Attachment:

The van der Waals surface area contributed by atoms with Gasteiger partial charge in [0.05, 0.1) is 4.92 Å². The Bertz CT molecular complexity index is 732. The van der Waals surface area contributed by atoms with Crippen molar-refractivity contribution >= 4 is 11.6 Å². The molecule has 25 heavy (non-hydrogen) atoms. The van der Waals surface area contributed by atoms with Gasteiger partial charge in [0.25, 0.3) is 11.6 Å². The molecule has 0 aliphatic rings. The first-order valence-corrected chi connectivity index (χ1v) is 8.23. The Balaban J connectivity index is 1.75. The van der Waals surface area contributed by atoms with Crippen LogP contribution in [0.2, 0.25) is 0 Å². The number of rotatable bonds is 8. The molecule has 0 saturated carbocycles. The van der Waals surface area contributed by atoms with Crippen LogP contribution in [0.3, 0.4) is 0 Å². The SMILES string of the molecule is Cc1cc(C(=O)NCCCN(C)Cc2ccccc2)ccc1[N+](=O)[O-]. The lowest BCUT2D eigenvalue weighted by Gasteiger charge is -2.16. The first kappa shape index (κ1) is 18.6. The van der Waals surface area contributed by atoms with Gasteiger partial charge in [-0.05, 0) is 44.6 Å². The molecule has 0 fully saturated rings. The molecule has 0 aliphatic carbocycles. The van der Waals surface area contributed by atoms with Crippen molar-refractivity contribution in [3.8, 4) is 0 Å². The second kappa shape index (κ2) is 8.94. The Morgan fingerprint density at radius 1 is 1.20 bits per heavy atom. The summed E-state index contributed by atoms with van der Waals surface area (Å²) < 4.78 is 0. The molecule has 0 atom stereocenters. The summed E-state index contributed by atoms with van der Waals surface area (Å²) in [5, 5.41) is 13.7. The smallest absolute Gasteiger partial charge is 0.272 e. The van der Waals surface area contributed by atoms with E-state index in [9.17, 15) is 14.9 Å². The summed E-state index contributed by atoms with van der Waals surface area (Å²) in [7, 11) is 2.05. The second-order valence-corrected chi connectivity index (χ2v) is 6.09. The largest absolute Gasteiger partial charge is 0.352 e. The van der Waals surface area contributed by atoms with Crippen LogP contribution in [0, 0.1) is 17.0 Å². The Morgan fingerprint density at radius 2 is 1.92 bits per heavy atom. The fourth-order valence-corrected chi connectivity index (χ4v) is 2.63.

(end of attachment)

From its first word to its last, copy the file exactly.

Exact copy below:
The van der Waals surface area contributed by atoms with Gasteiger partial charge in [0.05, 0.1) is 4.92 Å². The Bertz CT molecular complexity index is 732. The van der Waals surface area contributed by atoms with Crippen molar-refractivity contribution >= 4 is 11.6 Å². The molecule has 25 heavy (non-hydrogen) atoms. The van der Waals surface area contributed by atoms with Gasteiger partial charge in [0.25, 0.3) is 11.6 Å². The molecule has 0 aliphatic rings. The first-order valence-corrected chi connectivity index (χ1v) is 8.23. The Balaban J connectivity index is 1.75. The van der Waals surface area contributed by atoms with Crippen LogP contribution in [0.2, 0.25) is 0 Å². The number of rotatable bonds is 8. The molecule has 0 saturated carbocycles. The van der Waals surface area contributed by atoms with Crippen LogP contribution in [0.3, 0.4) is 0 Å². The SMILES string of the molecule is Cc1cc(C(=O)NCCCN(C)Cc2ccccc2)ccc1[N+](=O)[O-]. The lowest BCUT2D eigenvalue weighted by Gasteiger charge is -2.16. The first kappa shape index (κ1) is 18.6. The van der Waals surface area contributed by atoms with Gasteiger partial charge in [-0.05, 0) is 44.6 Å². The molecule has 0 fully saturated rings. The molecule has 0 aliphatic carbocycles. The van der Waals surface area contributed by atoms with Crippen molar-refractivity contribution in [3.8, 4) is 0 Å². The second kappa shape index (κ2) is 8.94. The Morgan fingerprint density at radius 1 is 1.20 bits per heavy atom. The summed E-state index contributed by atoms with van der Waals surface area (Å²) < 4.78 is 0. The molecule has 0 atom stereocenters. The summed E-state index contributed by atoms with van der Waals surface area (Å²) in [5, 5.41) is 13.7. The smallest absolute Gasteiger partial charge is 0.272 e. The van der Waals surface area contributed by atoms with E-state index in [9.17, 15) is 14.9 Å². The summed E-state index contributed by atoms with van der Waals surface area (Å²) in [7, 11) is 2.05. The second-order valence-corrected chi connectivity index (χ2v) is 6.09. The largest absolute Gasteiger partial charge is 0.352 e. The van der Waals surface area contributed by atoms with Crippen LogP contribution in [0, 0.1) is 17.0 Å². The Morgan fingerprint density at radius 2 is 1.92 bits per heavy atom. The fourth-order valence-corrected chi connectivity index (χ4v) is 2.63.